QUOTE OF THE WEEK… “Small opportunities are often the beginning of great enterprises.” –Demosthenes, Greek orator and statesman
INFO THAT HITS US WHERE WE LIVE… Last week’s small opportunity that could turn into a great enterprise in the housing market came from reports by a few real estate data firms. One observed that as home prices continue to increase, demand from move-up buyers does too. After gaining value on rising equity, those buyers can then come up with a substantial down payment on a new home. Another firm pointed out that thanks to the recovery in home prices, 18.5 million homeowners now have at least 20% equity. That’s 40% of all homeowners who are in a prime position to sell.
The same firm added that there are an additional 8.3 million homeowners who should have at least 20% equity in the next 15 months. That’s assuming home prices keep appreciating at the rate they have. They very well may. A monthly real estate trends report from an online listing site said the median price of homes for sale in August was up more than 6% versus a year ago. Inventory, at 1.98 million in August, was up slightly from July, but down 2.5% from a year ago. The CEO commented, “… we are now looking at a housing market that much more closely resembles ‘normal.'” Nice words, those.
BUSINESS TIP OF THE WEEK… Never provide a service without delivering at least just a little bit more than the client expects.
>> Review of Last Week
TWO IN A ROW… Stocks last week posted their second consecutive gain, the Dow registering its best performance since January. Investors were starting to feel that this Wednesday’s FOMC meeting would result in a smaller reduction in the Fed bond buying program than had originally been feared. The thinking was that the disappointing August employment report might give the Fed pause about tapering its $85 billion a month in asset purchases to boost the economy. Some feel the central bankers might make a small reduction in Treasury purchases, but maintain mortgage bond buying at the current level to help keep mortgage rates low.
The week’s economic data certainly did not show much evidence of a strengthening economy. August Retail Sales, up 0.2%, fell short of expectations and University of Michigan Consumer Sentiment came in way lower than forecast. It was encouraging at first to see that Initial Weekly Unemployment Claims fell to 292,000, their lowest level since April 2006. Unfortunately this wasn’t a sign of a healthier job market, as a labor department official suggested the impressive drop was because of “faulty” reporting in two states that had experienced some computer glitches.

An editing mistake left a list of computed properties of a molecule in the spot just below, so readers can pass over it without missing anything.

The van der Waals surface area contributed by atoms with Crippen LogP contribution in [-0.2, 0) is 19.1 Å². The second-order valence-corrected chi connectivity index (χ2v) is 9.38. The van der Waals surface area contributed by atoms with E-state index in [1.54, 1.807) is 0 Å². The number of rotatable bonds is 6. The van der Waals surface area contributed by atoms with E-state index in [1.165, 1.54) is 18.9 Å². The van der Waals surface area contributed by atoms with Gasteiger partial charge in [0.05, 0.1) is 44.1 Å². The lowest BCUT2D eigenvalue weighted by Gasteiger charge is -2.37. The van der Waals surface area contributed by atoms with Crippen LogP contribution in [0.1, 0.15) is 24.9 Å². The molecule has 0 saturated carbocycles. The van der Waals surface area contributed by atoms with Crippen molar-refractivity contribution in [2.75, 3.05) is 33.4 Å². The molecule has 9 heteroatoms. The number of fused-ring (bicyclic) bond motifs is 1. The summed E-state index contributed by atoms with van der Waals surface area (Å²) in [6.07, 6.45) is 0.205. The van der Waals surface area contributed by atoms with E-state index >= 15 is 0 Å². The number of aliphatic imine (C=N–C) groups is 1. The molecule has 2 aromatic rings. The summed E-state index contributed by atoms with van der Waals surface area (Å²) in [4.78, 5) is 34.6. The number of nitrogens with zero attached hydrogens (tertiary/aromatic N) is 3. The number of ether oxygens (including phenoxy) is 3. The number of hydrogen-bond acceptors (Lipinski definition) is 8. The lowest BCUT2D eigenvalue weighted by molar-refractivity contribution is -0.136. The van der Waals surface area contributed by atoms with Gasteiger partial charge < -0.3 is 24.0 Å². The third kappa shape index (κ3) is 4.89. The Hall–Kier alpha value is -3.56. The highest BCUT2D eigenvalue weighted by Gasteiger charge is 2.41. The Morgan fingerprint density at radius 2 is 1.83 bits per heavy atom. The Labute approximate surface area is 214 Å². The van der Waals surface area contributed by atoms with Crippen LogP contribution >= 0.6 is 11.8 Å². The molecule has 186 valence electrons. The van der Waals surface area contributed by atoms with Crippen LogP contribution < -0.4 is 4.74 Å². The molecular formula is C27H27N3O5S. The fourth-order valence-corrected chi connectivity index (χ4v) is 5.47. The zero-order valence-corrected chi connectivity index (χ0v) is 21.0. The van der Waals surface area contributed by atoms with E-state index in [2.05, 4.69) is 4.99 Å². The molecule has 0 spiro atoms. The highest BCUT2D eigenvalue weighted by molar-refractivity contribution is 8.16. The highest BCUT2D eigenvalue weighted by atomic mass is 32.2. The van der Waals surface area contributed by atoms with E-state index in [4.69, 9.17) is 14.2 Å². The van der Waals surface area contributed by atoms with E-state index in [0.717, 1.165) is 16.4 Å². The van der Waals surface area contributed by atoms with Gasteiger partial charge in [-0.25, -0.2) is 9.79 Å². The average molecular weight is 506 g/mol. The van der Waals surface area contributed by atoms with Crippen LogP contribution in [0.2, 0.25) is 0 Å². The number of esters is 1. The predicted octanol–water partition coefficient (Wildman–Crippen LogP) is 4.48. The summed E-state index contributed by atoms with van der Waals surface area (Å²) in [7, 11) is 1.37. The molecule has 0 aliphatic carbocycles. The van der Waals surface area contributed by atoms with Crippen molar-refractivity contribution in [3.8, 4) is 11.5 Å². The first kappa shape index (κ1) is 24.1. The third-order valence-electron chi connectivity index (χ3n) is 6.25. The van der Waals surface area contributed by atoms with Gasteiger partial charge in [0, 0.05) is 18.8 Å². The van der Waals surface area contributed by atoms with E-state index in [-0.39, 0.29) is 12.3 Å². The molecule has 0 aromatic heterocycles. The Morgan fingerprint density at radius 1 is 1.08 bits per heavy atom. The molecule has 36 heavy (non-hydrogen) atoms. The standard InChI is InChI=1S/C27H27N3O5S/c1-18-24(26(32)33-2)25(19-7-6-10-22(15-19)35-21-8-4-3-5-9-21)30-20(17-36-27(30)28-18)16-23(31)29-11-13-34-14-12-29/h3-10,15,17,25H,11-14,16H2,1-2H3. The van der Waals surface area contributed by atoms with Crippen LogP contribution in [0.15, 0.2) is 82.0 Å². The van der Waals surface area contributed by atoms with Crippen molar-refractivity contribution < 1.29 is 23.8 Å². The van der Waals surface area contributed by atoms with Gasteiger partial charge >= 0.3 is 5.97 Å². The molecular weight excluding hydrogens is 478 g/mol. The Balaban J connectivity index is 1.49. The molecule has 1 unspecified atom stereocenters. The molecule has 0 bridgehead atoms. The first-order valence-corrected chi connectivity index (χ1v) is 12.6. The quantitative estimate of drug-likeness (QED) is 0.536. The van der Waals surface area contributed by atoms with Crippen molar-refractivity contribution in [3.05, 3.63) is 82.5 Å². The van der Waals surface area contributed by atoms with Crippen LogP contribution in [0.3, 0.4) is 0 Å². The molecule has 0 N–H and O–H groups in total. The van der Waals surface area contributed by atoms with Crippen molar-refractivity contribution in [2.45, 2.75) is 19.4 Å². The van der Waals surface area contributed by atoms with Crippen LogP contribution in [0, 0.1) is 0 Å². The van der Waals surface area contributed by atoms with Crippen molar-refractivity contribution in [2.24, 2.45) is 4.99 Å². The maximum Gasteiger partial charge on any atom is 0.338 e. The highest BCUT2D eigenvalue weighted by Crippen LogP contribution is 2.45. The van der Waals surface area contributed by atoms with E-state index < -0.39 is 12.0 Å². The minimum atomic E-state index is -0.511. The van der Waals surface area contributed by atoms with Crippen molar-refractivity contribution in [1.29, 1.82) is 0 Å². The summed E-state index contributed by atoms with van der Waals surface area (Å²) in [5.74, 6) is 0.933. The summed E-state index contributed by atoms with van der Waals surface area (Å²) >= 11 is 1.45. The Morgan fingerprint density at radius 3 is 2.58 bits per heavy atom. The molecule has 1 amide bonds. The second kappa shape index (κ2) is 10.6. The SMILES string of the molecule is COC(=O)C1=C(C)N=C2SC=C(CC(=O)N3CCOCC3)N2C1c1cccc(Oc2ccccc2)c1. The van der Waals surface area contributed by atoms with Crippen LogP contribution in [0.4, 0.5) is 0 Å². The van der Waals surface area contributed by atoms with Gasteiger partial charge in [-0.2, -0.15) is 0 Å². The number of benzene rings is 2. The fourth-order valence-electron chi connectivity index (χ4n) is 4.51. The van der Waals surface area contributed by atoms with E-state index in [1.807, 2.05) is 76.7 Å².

The week ended with the Dow up 3.0%, to 15376; the S&P 500 up 2.0%, to 1688; and the Nasdaq up 1.7%, to 3722.
Even though stocks were surging, Treasuries posted modest gains in a bond market that benefited from investors’ cautious tone approaching this week’s Fed meeting. The FNMA 3.5% bond we watch ended the week up .09, to $98.30. Average fixed mortgage rates remained unchanged in Freddie Mac’s Primary Mortgage Market Survey for the week ending September 12. Remember, mortgage rates can be extremely volatile, so check with your mortgage professional for up to the minute information.
DID YOU KNOW?… Fannie Mae reported that consumers polled in August anticipate home prices to go up 3.4% in the next 12 months.
>> This Week’s Forecast
INFLATION OK, HOUSING STILL HOLDING, BUT WILL THE FED TAPER?… TheConsumer Price Index (CPI) for August is forecast to show inflation still in check.Housing Starts are expected up a little for August, and Building Permits should hold steady. Existing Home Sales are predicted to dip slightly but remain well north of the 5 million unit annual rate for August.
Interesting as all this is, the real focus will be on Wednesday’s FOMC meeting. We’ll finally learn if the Fed will begin tapering its bond buying program. If so, we’ll then want to note if that includes mortgage bonds. Any reduction of those bond purchases will negatively affect mortgage rates.
>> The Week’s Economic Indicator Calendar
Weaker than expected economic data tends to send bond prices up and interest rates down, while positive data points to lower bond prices and rising loan rates.